Tuesday, September 18, 2018

Experienced Legislative Staff

How Experienced Legislative Staff Contribute to Effectiveawmaking*
Jesse M. Crosson, University of Michigan; Geoffrey M. Lorenz, University of Virginia;
Craig Volden, University of Virginia; Alan E. Wiseman, Vanderbilt University

Abstract 
Members of Congress seek to allocate their scarce staff resources carefully, given their multiple, sometimes competing, objectives. Using data on House members’ staff allocations from 1994 to 2013, we demonstrate that legislators advance more (and more significant) legislation when they retain a more experienced legislative staff. This benefit, however, accrues mostly to committee chairs, whose institutional privileges allow them to leverage experienced staff, and to the most junior legislators, whose inexperience can be best supplemented by experienced aides. Finally, we show that legislators do not generally benefit from large legislative staffs, but rather from having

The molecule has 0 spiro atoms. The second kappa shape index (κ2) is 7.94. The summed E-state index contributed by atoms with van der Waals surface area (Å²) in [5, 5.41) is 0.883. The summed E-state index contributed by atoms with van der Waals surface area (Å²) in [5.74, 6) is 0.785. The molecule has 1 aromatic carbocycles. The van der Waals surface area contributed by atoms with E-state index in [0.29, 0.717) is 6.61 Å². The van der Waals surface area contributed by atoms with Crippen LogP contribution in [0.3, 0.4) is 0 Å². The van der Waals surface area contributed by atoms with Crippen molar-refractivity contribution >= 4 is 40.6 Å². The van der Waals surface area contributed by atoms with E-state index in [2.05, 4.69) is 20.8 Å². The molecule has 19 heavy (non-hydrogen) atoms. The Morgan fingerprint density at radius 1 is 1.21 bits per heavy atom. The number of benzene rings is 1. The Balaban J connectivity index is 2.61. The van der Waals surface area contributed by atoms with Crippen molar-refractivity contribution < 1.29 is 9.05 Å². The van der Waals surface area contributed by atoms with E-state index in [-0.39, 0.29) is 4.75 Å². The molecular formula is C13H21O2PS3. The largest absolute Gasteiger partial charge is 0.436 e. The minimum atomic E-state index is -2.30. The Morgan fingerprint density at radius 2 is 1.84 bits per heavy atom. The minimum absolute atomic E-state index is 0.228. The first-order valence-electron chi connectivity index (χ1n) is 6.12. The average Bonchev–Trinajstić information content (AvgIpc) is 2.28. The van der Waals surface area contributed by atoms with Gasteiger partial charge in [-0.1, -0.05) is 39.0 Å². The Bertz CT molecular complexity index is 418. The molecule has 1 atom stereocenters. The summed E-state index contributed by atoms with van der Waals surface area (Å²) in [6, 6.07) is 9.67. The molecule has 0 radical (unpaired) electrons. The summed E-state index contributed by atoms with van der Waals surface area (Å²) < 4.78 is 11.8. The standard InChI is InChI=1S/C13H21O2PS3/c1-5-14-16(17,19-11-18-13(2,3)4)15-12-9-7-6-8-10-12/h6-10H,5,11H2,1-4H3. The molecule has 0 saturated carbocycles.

individual legislative staffers with high levels of experience. This finding suggests that a targeted strategy to retain the most experienced legislative staff in Congress may pay the greatest dividends in regards to lawmaking.

Monday, September 17, 2018

Video on Vets

At AEI, Rebecca Burgess discusses military veterans.
Much to the surprise of the public, a vast number of post-9/11 US military veterans have successfully attained higher education and economic stability over the last 10+ years. AEI’s Rebecca Burgess explains that despite this positive outlook for America’s military, public perception has cast many of these brave men and women in a “broken veteran” narrative that hinders countless others from succeeding back on the home front.